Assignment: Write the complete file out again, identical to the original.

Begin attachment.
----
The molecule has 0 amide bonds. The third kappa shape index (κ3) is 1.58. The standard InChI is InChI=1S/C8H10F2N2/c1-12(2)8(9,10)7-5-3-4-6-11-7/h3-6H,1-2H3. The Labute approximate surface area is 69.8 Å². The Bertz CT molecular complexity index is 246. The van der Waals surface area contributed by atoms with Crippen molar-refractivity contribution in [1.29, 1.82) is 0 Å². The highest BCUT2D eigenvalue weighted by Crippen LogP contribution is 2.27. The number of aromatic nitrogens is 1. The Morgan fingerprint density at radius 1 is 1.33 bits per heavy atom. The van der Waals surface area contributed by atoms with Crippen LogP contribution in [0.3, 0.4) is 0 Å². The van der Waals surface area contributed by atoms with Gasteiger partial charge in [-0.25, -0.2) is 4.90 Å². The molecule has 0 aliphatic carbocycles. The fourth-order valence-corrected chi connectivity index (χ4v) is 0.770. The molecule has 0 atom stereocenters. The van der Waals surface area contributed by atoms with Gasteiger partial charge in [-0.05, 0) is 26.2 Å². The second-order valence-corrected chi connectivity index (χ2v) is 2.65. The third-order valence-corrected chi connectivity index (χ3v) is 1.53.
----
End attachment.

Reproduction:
The molecule has 0 amide bonds. The third kappa shape index (κ3) is 1.58. The standard InChI is InChI=1S/C8H10F2N2/c1-12(2)8(9,10)7-5-3-4-6-11-7/h3-6H,1-2H3. The Labute approximate surface area is 69.8 Å². The Bertz CT molecular complexity index is 246. The van der Waals surface area contributed by atoms with Crippen molar-refractivity contribution in [1.29, 1.82) is 0 Å². The highest BCUT2D eigenvalue weighted by Crippen LogP contribution is 2.27. The number of aromatic nitrogens is 1. The Morgan fingerprint density at radius 1 is 1.33 bits per heavy atom. The van der Waals surface area contributed by atoms with Crippen LogP contribution in [0.3, 0.4) is 0 Å². The van der Waals surface area contributed by atoms with Gasteiger partial charge in [-0.25, -0.2) is 4.90 Å². The molecule has 0 aliphatic carbocycles. The fourth-order valence-corrected chi connectivity index (χ4v) is 0.770. The molecule has 0 atom stereocenters. The van der Waals surface area contributed by atoms with Gasteiger partial charge in [-0.05, 0) is 26.2 Å². The second-order valence-corrected chi connectivity index (χ2v) is 2.65. The third-order valence-corrected chi connectivity index (χ3v) is 1.53.